What happened to the anti-war movement?


One of few protestors today outside parliament

Todays “Stop Bombing Libya” demonstration (organized by Stop the War Coalition and Campaign for Nuclear Disarmament) held only a handful of protesters. Why? Okay fine, it’s a weekday, people may be working, making sure they do what they must to ensure their families’ survival in this capitalist society.

But where were the students? Surely they could spare an hour or two to stand up for the Libyan civilians facing the shock and awe of our bombs? Or maybe the students stand up for their own education, which is facing horrendous budget cuts whilst billions is being spent on the wars instead right? I guess not.

After asking local FE college students’ why there was a lack of engagement from the students they told me that students didn’t feel like the wars directly affected them. The reality is, the war affects each and every one of us. From the cuts to the welfare state being used to fund them, to the brothers, sisters, mothers, fathers of these countries serving in Iraq/Afghanistan. Though do we even need further reason to intervene in what our government is doing when there are a countless number of civilians (fellow human beings) being killed, their own homes, schools, houses being destroyed as I write this.

Don’t get me wrong. I believe students do care. There is just a clear lack of communication between the anti-war organisations and the students on the ground.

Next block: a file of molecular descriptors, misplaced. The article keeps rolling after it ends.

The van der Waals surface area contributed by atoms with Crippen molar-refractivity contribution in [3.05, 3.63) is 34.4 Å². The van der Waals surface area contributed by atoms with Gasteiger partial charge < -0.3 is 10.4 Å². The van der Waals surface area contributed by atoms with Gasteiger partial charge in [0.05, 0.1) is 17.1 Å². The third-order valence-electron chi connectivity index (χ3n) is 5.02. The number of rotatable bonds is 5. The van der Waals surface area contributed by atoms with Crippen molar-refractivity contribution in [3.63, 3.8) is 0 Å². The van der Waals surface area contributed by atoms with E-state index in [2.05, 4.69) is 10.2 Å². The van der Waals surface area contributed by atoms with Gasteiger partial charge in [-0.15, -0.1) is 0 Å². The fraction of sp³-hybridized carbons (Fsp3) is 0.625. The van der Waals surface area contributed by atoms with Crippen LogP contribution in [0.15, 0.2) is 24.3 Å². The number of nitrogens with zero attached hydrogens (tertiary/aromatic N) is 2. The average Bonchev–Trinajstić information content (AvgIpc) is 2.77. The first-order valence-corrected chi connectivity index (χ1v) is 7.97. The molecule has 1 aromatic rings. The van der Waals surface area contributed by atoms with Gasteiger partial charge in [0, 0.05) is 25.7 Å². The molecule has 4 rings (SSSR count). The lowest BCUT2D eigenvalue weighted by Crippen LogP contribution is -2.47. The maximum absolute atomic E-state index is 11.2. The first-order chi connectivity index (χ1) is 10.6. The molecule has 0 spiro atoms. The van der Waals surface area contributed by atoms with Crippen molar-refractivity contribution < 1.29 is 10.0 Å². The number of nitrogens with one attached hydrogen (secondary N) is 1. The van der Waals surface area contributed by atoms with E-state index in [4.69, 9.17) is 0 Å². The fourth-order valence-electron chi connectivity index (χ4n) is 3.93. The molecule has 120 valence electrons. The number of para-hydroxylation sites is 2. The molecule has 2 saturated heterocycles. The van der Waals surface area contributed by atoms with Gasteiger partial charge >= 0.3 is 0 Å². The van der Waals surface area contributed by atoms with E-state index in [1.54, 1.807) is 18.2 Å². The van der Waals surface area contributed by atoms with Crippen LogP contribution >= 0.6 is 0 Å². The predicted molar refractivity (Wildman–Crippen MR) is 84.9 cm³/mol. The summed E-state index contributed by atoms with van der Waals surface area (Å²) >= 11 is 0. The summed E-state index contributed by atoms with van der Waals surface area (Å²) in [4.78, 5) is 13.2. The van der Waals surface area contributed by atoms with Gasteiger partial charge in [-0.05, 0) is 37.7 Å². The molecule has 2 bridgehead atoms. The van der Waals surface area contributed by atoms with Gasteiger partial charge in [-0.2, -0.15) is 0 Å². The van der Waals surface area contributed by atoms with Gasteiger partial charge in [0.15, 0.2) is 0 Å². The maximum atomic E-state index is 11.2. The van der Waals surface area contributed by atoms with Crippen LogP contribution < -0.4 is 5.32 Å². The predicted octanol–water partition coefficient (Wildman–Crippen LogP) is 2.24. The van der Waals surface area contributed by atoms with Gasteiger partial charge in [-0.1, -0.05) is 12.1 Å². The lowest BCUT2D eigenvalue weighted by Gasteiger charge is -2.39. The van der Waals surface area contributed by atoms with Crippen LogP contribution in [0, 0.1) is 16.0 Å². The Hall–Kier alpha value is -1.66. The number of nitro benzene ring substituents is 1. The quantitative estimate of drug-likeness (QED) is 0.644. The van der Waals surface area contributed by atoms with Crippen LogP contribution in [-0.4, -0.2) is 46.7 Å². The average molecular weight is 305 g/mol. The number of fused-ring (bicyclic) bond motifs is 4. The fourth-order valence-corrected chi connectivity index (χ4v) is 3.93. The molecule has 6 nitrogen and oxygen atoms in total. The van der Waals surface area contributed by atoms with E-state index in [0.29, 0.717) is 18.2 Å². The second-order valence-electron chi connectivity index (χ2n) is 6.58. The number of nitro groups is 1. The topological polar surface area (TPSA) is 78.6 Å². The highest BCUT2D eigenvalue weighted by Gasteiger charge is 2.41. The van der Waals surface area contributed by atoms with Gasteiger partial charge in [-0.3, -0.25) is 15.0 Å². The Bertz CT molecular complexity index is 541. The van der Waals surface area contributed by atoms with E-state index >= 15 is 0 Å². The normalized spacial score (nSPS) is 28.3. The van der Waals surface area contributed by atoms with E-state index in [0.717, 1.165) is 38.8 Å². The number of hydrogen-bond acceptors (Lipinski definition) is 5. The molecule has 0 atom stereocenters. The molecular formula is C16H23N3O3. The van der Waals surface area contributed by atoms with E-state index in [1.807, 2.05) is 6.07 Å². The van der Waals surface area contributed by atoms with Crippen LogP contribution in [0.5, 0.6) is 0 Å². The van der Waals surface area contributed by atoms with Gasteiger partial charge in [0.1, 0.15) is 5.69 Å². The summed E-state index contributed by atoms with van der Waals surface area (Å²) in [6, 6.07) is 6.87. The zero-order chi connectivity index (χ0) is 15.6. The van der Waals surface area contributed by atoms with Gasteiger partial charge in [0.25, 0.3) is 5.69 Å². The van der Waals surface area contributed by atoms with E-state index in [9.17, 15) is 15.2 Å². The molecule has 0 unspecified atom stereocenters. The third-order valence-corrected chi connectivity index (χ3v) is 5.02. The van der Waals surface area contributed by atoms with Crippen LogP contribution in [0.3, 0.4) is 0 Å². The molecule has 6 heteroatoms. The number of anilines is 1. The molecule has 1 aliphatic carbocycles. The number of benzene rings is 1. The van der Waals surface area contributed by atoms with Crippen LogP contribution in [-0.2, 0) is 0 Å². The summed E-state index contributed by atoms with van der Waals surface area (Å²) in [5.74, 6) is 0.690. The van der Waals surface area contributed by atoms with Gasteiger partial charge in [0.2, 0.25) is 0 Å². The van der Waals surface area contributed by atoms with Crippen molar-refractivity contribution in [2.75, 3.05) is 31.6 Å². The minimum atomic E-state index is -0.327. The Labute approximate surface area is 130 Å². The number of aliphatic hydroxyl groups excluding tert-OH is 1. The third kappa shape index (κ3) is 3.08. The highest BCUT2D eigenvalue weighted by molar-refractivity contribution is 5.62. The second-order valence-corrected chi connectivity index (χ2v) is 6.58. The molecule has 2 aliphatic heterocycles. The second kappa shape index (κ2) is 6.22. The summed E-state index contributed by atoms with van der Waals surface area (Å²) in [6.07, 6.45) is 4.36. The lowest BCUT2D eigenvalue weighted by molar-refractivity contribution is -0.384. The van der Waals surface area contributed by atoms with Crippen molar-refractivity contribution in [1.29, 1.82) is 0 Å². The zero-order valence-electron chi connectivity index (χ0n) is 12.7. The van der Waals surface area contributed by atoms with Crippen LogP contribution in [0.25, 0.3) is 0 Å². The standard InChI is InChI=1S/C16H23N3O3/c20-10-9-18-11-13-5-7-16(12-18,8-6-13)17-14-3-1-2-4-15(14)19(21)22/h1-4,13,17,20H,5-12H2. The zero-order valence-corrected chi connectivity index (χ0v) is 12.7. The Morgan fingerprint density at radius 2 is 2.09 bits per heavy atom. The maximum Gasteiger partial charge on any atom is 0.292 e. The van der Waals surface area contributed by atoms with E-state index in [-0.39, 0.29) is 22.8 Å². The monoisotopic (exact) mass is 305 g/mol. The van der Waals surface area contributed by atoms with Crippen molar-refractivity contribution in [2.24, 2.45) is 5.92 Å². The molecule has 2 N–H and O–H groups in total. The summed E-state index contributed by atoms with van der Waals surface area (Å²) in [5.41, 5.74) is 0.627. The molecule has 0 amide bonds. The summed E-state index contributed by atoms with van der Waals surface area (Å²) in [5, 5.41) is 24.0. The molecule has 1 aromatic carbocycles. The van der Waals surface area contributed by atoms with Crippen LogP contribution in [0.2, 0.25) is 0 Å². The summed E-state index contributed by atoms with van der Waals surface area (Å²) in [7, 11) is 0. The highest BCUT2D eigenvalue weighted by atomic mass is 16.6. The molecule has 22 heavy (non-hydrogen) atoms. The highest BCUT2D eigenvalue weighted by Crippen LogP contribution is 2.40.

Another intriguing point raised was that students felt like they were worthless to the cause, unable to help. It enforced the reality that you can only make significant change when you are in a position of power. We may call ourselves a “democracy” but if the power of the people is being lost, what remains? The beauty of “democracy” (personal opinions aside) is that we can embrace the freedom to protest. But when such a freedom meaningless, when it is disempowered by those who take actions as a dictator would, are we really exercising democracy?

Although everyone knew today’s protest would be small, I hold massive respect for the organisers and those who did attend. But it is a sad kind of respect. Deep down I believe this is something each and every one of us should be doing. A few people asked me why chose to attend this “failed” protest. Today may have not made a direct impact on what is happening in Libya, but why do people only attend “successful” demos. If everyone did that, we would never have a demo in the first place.

I guess what I’m trying to say is we should never stop standing up for what we believe in just because there may not be a lot of support. The truth is, the day every single one of us believes that we a worthless is the day we truly become worthless New initiatives are clearly needed. Instead of giving up, refusing to attend the “failed” demonstrations, come along with new ideas to help push the movement.

There will be a anti-war mass demonstration in Trafalgar Square on October 8th. This is the perfect opportunity to revive the anti-war movement! So let’s do it. And let’s do it right. Peace!

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